• Late 1990s - When oil was trading at $12/barrel, Rainwater invested $100 million in energy stocks and $200 million in oil futures. He saw the peak oil phenomenon as an investment opportunity after reading Beyond the Limits, a 1992 book that detailed the consequences of a rapidly growing world population.[12][2] During the 1997 Asian financial crisis, Rainwater lost $400 million on paper, which prompted him to reread the book.[12]

Personal life[edit]

Rainwater's first marriage, to his high school sweetheart, Karen, ended in divorce in October 1991, after 25 years. They had three children: Matthew, Todd, and Courtney.[13]

In December 1991, 2 months after his divorce was finalized, Rainwater married financier Darla Moore and moved to Manhattan.[11][14] At that time, he took a year off.[15] Most of the time, he lived apart from his wife.[14]

Rainwater often visited Canyon Ranch and acquired the spa via Crescent Real Estate.[15][14] Rainwater owned a mansion in Montecito, California.[14] He also invested in the Pebble Beach Golf Links along with Clint Eastwood.[14]

Rainwater was a fan of The Road Less Traveled, a spiritual book by M. Scott Peck.[15]

Rainwater was a self-described "fitness fanatic" and ran marathons. He loved motorsports and sponsored cars in competitions.[7] He owned a souped-up 1970 Chevrolet Camaro that a professional friend would race.[12]

George W. Bush invested along with Rainwater and Rainwater donated $100,000 to Bush for the 1994 Texas gubernatorial election.[16] Bush was criticized for favoring policies that benefited Rainwater's investments.[17] Rainwater also donated $100,000 to the 2010 Florida gubernatorial election campaign of Rick Scott, who oversaw HCA Healthcare, a major Rainwater investment.[18]

In 2009, he was diagnosed with progressive supranuclear palsy, with a few years to live. Rainwater spent over $20 million on research trying to fight the disease. In 2010, he was awarded the Arbuckle Award at Stanford University. In accepting the award, he began to cry, showing the effect of his disease on his emotions. That year, he made his last public appearance. In March 2011, a court declared him incapacitated, and his youngest child, Matthew, became his legal guardian. Rainwater died on September 27, 2015.[11]

By the time he died, Rainwater had donated more than $380 million to organizations working for the benefit of higher education, at-risk children, and research associated with neurodegeneration. He left nearly all of his estate for charitable purposes, primarily through the Rainwater Charitable Foundation.[4] In 2019, the Rainwater Charitable awarded its two first prizes: one for outstanding innovation in neurodegenerative disease research to Dr. Michel Goedert (MRC, Cambridge, UK) and one for innovative early-career scientist to Dr. Patrick Hsu (Univ. California, Berkeley, USA).[19] Rainwater also left $5 million to UT Austin for the study of American music.[8] His will and testament also provided $60 million to his wife, Darla Moore.[14]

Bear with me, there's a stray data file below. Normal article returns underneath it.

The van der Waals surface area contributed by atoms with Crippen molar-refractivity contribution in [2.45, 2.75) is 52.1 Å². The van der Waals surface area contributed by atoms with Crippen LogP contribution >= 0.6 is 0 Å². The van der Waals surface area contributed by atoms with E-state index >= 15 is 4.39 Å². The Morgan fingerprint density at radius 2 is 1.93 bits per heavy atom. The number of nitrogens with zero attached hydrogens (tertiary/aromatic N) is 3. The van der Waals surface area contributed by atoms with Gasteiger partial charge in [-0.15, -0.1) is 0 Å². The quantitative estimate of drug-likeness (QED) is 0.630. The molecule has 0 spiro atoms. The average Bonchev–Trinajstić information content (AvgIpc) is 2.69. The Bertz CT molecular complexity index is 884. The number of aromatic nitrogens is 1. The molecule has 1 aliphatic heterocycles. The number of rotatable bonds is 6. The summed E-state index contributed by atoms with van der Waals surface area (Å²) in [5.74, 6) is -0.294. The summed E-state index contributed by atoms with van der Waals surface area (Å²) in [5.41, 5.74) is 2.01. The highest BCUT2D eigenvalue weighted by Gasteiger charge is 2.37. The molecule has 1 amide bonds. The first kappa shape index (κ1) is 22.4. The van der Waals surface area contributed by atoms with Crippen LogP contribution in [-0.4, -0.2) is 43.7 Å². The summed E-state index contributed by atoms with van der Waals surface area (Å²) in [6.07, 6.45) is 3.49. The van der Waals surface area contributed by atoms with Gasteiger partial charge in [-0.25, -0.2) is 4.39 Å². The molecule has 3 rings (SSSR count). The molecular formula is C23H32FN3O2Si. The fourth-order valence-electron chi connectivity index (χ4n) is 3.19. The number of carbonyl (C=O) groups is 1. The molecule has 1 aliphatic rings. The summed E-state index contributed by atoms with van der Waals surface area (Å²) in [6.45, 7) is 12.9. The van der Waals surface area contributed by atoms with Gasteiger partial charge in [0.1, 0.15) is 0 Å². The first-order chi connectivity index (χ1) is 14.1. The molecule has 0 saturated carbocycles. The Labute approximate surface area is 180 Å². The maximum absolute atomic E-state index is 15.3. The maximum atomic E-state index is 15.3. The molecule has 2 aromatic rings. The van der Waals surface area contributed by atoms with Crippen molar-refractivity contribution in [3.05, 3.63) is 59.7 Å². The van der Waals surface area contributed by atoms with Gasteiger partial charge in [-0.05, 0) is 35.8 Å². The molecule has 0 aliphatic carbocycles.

Awards and honors[edit]


  1. ^ "Richard Rainwater". Forbes.
  2. ^ a b c d Ryan, Oliver (December 26, 2005). "The Rainwater Prophecy". Fortune.
  3. ^ a b c d e f "Friends return Richard Rainwater's investment in them as billionaire battles degenerative neurological condition". The Dallas Morning News. November 26, 2011.
  4. ^ a b "About Our Founder". Rainwater Charitable Foundation.
  5. ^ "The fight of Richard Rainwater's life". Fortune. Retrieved 2020-08-13.
  6. ^ a b Yu, Hui-yong (September 28, 2015). "Richard Rainwater, 71; Texas dealmaker, Bass family ally". Chicago Tribune. Bloomberg News.
  7. ^ a b c d e f g h i "RICHARD RAINWATER (1944 - 2015)".
  8. ^ a b "Richard E. Rainwater Leaves $5 Million for the Study, Creation and Performance of American Music at UT Austin". University of Texas at Austin. January 17, 2017.
  9. ^ "Brother Richard Rainwater Joins Chapter Celestial". Kappa Sigma. October 2015.
  10. ^ Bancroft, Bill (June 11, 1989). "A Texas Power Play". The New York Times.
  11. ^ a b c Elkind, Peter; Sellers, Patricia (September 28, 2015). "Richard Rainwater: remembering a billionaire dealmaker". Fortune.
  12. ^ a b c d Helyar, John (June 11, 2001). "Sittin' Pretty Texas investor Richard Rainwater believed in oil when everyone else was infatuated with technology. He made a ton of money--and says you can too". CNN.
  13. ^ a b Krauss, Clifford (September 29, 2015). "Richard Rainwater, 71; investor had golden touch". The New York Times.
  14. ^ a b c d e f Elkind, Peter; Sellers, Patricia; Burke, Doris (September 28, 2015). "The fight of Richard Rainwater's life". Fortune.
  15. ^ a b c Sellers, Patricia (November 7, 2011). "Don't Mess With Darla". Fortune.
  16. ^ MEIER, BARRY (October 30, 1999). "Midas Touch Was Billionaire's Gift to Bush". The New York Times.
  17. ^ "THE BUYING OF THE PRESIDENT 2000". Center for Public Integrity. January 4, 2000.
  18. ^ "Sink, Scott claim other trying to buy governor's office". McClatchy. October 8, 2010.
  19. ^ "The Rainwater Prize Program". Tau Consortium.
  20. ^ "Golden Plate Awardees of the American Academy of Achievement". American Academy of Achievement.
  21. ^ "Classmates Heap Praise on Rainwater". Stanford Business.

External links[edit]